METAPHOR : I A Richards
METAPHOR : It is a figure of speech in which a word or phrase is applied to a person, idea, or object to which it is not literally applicable. It is an implied analogy or unstated comparison which imaginatively identifies one thing with another.
This device is used by authors to turn or twist the meaning of a word. They use them to make their writing more interesting or entertaining. This is the most often used figure of speech. Other rhetorical comparative figures of speech, such as metonymy, parable, simile, Antithesis, hyperbole and synecdoche are species of metaphor.
Metaphor is present in the oldest written Sumerian language narrative. The term is from the Greek metaphora, meaning “transference”. It is formed by combining meta, meaning “over” and pherein, meaning “to carry.” The idea of metaphor can also be traced back to Aristotle who says “Metaphor is the application of a word that belongs to another thing: either from genus to species, species to genus, species to species, or by analogy.” The Greek plays of Sophocles, Aeschylus, and Euripides, are full of this device. In short, any theme in literature is a metaphor. It is viewed as an aspect of speech and writing and it qualifies as style too.
I.A. Richards reports it is in two parts: the tenor and the vehicle. The tenor is the subject to which attributes are ascribed. The vehicle is the subject whose attributes are borrowed. Other writers employ the general terms ground and figure to denote tenor and the vehicle. Consider the All the world’s a stage monologue from As You Like It:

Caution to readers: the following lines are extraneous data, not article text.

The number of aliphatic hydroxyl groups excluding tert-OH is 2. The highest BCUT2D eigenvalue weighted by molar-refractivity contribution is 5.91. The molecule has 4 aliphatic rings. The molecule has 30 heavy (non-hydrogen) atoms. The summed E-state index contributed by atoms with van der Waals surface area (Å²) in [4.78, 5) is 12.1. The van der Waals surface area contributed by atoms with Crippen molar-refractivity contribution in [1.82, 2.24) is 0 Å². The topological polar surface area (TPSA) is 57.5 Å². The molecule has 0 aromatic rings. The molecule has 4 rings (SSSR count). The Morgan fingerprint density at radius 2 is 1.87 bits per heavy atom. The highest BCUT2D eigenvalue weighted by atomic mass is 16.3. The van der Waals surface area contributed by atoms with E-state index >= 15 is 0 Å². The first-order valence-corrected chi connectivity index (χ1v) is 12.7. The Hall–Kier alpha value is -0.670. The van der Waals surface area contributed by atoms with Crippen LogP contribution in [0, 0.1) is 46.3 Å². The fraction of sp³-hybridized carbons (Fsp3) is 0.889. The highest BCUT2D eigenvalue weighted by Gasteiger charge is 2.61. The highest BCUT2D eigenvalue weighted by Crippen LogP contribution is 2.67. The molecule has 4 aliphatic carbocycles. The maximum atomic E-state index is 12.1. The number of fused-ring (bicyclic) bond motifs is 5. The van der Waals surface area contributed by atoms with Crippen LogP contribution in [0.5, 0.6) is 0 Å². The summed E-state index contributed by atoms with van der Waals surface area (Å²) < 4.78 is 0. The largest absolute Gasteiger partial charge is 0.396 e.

All the world’s a stage,
And all the men and women merely players;
In this example, “the world” is compared to a stage, describing it with the attributes of “the stage”; “the world” is the tenor, and “a stage” is the vehicle; “men and women” is a secondary tenor, “players” is the secondary vehicle.
COMMON TYPES OF METAPHOR:
- A dead metaphor is one in which the sense of the transferred image is absent.
- An extended metaphor establishes a principal subject and subsidiary subjects.
- A mixed metaphor is one that leaps from one identification to a second identification inconsistent with the first.
The quotation of As You Like It is a good example. The world is described as a stage and then men and women are subsidiary subjects. Allegory and Parable are categorized as extended metaphors. Catachresis is a mixed metaphor.
The simplest and also the most effective poetic device is the use of comparison. It might almost be said that poetry is founded on two main means of comparing things: simile and metaphor. We heighten our ordinary speech by the continual use of such comparisons. When Robert Burns wrote “My love is like a red, red rose” he used a simile.
When Robert Herrick wrote “You are a tulip” he used a metaphor. Emily Dickinson used comparison with great originality. She mixed similes and metaphors superbly .Thus, because of comparison and association, familiar objects become strange and glamorous.
Read it also: The Battle of the Books